Commentary on Lourdes Follins’ “Lifting Voices: Experiences and Perceptions of Historically Underrepresented Faculty at Three CUNY Community Colleges” by ARC Student Fellow Kalina Gjicali

As the largest urban public higher education system in the country, CUNY represents a diverse population on all levels: from students to faculty. Although this diversity is often praised, we must think if the diversity of the faculty represents the diversity of the student body as well as how underrepresented faculty members are being supported in their roles in academia. Historically underrepresented faculty members mere presence in higher education institutions enhances performance and enriches the educational experiences of all students. Although there’s much literature to support this, much of this research is not reflected in practice. And despite the underrepresentation of people of color, LGBTQ, and disabled persons as faculty members, a greater challenge comes with: What are the experiences of these faculty members in higher education institutions, what are their social support systems, how are they navigating and understanding opportunities for tenure, promotion, and reappointment? These research questions are investigated in a tale of three community colleges of CUNY: LaGuardia Community College, Kingsborough Community College, and Bronx Community College.

Throughout CUNY community colleges, the student body is composed of 86% people of color and 44 % of the faculty body is people of color. There is an apparent discrepancy between who is in the seats of classrooms and who is standing in front of the room. The goal is not necessarily about making it an equal ratio; it is about following the research about the added benefits of having underrepresented faculty members on college campuses. However, for the historically underrepresented faculty members who are working on college campuses, it becomes imperative to know what are the experiences of these faculty members when it comes to recruitment, retention, promotion, and tenure?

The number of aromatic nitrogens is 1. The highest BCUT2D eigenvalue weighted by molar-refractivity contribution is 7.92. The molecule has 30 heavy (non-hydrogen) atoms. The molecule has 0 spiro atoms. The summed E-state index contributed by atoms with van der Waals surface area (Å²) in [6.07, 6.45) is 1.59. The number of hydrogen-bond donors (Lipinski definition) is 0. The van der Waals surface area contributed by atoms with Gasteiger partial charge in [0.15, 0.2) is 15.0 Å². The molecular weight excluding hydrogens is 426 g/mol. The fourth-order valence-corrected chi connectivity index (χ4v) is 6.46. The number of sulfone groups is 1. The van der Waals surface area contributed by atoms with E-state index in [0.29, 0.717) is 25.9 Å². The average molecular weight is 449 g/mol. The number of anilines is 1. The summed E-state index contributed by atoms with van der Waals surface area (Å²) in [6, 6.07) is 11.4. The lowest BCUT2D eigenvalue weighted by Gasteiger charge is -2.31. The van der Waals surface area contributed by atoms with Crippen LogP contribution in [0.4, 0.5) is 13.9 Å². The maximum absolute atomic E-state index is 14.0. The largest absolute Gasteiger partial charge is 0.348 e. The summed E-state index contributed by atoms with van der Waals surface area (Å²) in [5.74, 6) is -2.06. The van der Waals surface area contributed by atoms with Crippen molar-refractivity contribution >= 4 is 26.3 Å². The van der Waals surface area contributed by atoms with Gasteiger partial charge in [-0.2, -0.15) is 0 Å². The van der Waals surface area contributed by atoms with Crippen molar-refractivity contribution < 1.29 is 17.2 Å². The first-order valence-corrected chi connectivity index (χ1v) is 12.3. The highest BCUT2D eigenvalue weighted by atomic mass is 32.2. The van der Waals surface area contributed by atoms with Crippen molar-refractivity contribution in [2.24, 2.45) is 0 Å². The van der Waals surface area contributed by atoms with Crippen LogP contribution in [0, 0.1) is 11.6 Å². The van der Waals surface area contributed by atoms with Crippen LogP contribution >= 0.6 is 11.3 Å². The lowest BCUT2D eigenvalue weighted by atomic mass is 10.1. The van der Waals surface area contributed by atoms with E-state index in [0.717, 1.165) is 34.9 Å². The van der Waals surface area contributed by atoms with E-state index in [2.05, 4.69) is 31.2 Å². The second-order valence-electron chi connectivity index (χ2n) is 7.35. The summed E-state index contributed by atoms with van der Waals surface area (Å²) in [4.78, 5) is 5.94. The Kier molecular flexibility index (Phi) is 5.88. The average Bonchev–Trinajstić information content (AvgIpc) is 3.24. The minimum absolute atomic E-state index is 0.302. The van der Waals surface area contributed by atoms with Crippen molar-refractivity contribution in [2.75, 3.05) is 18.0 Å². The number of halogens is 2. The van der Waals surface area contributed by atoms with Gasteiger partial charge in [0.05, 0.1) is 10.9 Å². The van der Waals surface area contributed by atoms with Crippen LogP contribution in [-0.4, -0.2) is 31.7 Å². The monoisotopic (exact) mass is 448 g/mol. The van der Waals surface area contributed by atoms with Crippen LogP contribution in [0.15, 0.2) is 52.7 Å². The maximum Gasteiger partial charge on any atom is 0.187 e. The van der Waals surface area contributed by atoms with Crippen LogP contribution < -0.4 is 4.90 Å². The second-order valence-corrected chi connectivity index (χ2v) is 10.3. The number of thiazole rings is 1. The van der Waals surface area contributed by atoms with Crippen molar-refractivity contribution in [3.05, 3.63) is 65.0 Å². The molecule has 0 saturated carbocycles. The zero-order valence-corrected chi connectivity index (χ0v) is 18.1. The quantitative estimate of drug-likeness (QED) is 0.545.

Preliminary analyses of interviews done with over 60 faculty members across the campuses mentioned, indicated different levels of satisfaction with teaching when compared to compensation, feelings of microaggression, and feelings of separation from the full-time faculty in their departments. Most participants said that they love their job and love their students, but were dissatisfied with salary (typical 27 hour teaching load – 9 courses per for full-time faculty). Female faculty of color felt racial and gender microaggressions (e.g., were perceived as incompetent instructors by their students). Additionally, some participants indicated that they were not satisfied with their school’s efforts to diversify faculty.

There were a few recommendations that were generated as a result of this discussion: (1) on the issue of inequity – need to promote general appeal and concern for teaching in community colleges (2) understand How does one know about positions at CUNY? How does CUNY reach people? What is the dissemination of information to faculty in community colleges? (3) And promoting mentorship – What does that mean and what does it look like? Are only department chairs available to non-tenured faculty just once a year? What would a model for ongoing, constructive feedback look like?

~Kalina Gjicali

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